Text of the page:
Alexandra Wallace is a Colorado native. Growing up in Fort Collins she was fascinated with history from a young age. After graduating from Colorado State University with a B.A. (2006) and an M.A. (2009), both in History, she has spent the last 13 years with CSU’s Center for Environmental Management of Military Lands (CEMML). Most recently, her roles have been Historic Preservation Specialist and Lead Architectural Historian, helping preserve the past for the Department of Defense. She recently sat down with CEMML Communications to talk about her background, her education, and the projects that continue to inspire her.
CEMML: You have both a BA and an MA in History from Colorado State University. What inspired your interest in history?
WALLACE: I can’t remember a time when I wasn’t interested in history. I remember sitting in my hometown library on the floor and reading and re-reading a book that showed a medieval city and its changes throughout time and I was hooked. I recall looking through my family’s encyclopedia and was drawn to the letter “C” in particular, since it showed clothing through different periods of history.
I’m a Fort Collins native, so I ended up going to CSU. I was originally going to study to become a writer of historical fiction, but I realized I didn’t love English in the same way. I fell in love with history in its own right, how it ebbs and flows, and how trends reach back and extend forward. So, I decided to go the B.A. path, because my mother was never gonna let me not go to school, that was just required. My Master’s program was my own choice.
CEMML: What were you trying to achieve through the Master’s program?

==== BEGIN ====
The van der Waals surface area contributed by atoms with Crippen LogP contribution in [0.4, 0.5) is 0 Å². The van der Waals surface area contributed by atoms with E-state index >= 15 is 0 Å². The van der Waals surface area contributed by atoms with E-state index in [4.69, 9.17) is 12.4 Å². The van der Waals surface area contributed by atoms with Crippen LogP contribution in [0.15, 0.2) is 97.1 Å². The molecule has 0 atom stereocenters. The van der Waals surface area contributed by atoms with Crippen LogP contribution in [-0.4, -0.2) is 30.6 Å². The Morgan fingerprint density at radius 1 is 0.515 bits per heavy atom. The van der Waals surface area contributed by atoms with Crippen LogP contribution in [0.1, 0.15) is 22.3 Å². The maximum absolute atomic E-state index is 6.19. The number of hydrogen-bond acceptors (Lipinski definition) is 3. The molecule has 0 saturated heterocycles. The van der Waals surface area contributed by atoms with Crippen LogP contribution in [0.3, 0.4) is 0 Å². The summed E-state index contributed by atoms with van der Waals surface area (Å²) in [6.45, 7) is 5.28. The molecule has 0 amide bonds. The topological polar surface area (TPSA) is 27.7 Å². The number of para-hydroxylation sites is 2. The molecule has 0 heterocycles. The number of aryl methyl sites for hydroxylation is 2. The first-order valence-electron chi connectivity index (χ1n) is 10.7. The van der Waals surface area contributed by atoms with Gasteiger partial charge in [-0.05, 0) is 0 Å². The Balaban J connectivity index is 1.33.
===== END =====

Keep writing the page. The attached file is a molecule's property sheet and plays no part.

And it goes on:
WALLACE: I originally went for the Master’s program with the intention to move on to a PhD program and eventually teach at the university level. But I was surrounded by other grad students, some of my dearest friends, who were able to grasp the theories so much better than I could. I felt like I had lost the fun of history, so I chatted with the graduate advisor, Dr. Janet Ore, who recommended looking at an emphasis in Public History.
She introduced me to the non-thesis, public history track. At the time, I was thinking, “What the heck is public history?” She thought I’d be good at it since public history bridges the divide between academia and the public and doesn’t spend as much time in the ivory tower of history. The public history track provided multiple concentrations. One was historic preservation, another was archives, and the third one was museums. I ended up focusing on museum studies as well as historic preservation.
I liked that public history made history tangible. I learned to look at an item, a piece of furniture or a house or a landscape and see the history, trends, and ideologies in them.
CEMML: While you were studying at CSU, you didn’t know anything about CEMML, right? How did you eventually cross paths?
WALLACE: I was finishing up an internship at Rocky Mountain National Park in the summer of 2009 and I was attending one of the Public Lands History Center functions on campus because my internship was partially funded through them. Catherine Moore, who was part of my cohort, said she was working for Jim Zeidler, a director at this place on campus called the Center for Environmental Management of Military Lands (CEMML), which I had never heard of. She found out that I was leaving my internship because the funding had ended. Catherine knew Jim was going to need help and she asked if I would be interested.
So, I talked to Jim about working on an Integrated Cultural Resources Management Plan (ICRMP) for the U.S. Army Garrison for Hawaii. He gave me the spiel about CEMML and working in the military context and I think I understood about half of it. But I was a recent graduate without a job and so of course I said, “Yes, sir, I am happy to help!” I was grateful to join CEMML and help the cultural team with completing the ICRMP. After that, Jim found several other opportunities for me at CEMML, including cultural property protection projects, other ICRMPs, and historic building inventories.
CEMML: Do you get the opportunity at CEMML to do that more tangible work you mentioned?